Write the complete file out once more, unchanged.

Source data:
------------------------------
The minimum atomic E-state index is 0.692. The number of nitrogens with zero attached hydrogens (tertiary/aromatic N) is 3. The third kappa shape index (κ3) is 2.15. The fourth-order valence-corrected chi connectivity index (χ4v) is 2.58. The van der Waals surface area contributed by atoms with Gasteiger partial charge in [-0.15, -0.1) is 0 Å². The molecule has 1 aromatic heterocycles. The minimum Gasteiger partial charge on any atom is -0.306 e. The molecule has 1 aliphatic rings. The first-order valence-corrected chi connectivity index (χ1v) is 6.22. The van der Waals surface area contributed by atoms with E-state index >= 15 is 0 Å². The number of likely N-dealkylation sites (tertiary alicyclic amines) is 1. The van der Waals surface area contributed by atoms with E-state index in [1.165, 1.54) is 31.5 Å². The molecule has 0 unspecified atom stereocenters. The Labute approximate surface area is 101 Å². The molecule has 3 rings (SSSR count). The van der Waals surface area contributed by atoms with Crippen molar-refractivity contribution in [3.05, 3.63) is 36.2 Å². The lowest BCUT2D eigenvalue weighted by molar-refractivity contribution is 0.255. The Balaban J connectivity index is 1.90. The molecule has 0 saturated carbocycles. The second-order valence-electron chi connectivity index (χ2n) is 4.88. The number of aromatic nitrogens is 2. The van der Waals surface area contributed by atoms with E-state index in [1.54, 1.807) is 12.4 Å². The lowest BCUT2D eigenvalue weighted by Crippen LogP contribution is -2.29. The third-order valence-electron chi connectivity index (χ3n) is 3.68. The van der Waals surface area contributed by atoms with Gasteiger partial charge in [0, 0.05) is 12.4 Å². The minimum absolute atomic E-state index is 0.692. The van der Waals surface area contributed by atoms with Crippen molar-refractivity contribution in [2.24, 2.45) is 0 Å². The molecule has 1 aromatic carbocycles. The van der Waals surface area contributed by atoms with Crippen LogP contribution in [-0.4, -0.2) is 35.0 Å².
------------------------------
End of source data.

The minimum atomic E-state index is 0.692. The number of nitrogens with zero attached hydrogens (tertiary/aromatic N) is 3. The third kappa shape index (κ3) is 2.15. The fourth-order valence-corrected chi connectivity index (χ4v) is 2.58. The van der Waals surface area contributed by atoms with Gasteiger partial charge in [-0.15, -0.1) is 0 Å². The molecule has 1 aromatic heterocycles. The minimum Gasteiger partial charge on any atom is -0.306 e. The molecule has 1 aliphatic rings. The first-order valence-corrected chi connectivity index (χ1v) is 6.22. The van der Waals surface area contributed by atoms with E-state index >= 15 is 0 Å². The number of likely N-dealkylation sites (tertiary alicyclic amines) is 1. The van der Waals surface area contributed by atoms with E-state index in [1.165, 1.54) is 31.5 Å². The molecule has 0 unspecified atom stereocenters. The Labute approximate surface area is 101 Å². The molecule has 3 rings (SSSR count). The van der Waals surface area contributed by atoms with Crippen molar-refractivity contribution in [3.05, 3.63) is 36.2 Å². The lowest BCUT2D eigenvalue weighted by molar-refractivity contribution is 0.255. The Balaban J connectivity index is 1.90. The molecule has 0 saturated carbocycles. The second-order valence-electron chi connectivity index (χ2n) is 4.88. The number of aromatic nitrogens is 2. The van der Waals surface area contributed by atoms with E-state index in [1.54, 1.807) is 12.4 Å². The lowest BCUT2D eigenvalue weighted by Crippen LogP contribution is -2.29. The third-order valence-electron chi connectivity index (χ3n) is 3.68. The van der Waals surface area contributed by atoms with Gasteiger partial charge in [0, 0.05) is 12.4 Å². The minimum absolute atomic E-state index is 0.692. The van der Waals surface area contributed by atoms with Crippen molar-refractivity contribution in [2.24, 2.45) is 0 Å². The molecule has 1 aromatic carbocycles. The van der Waals surface area contributed by atoms with Crippen LogP contribution in [-0.4, -0.2) is 35.0 Å².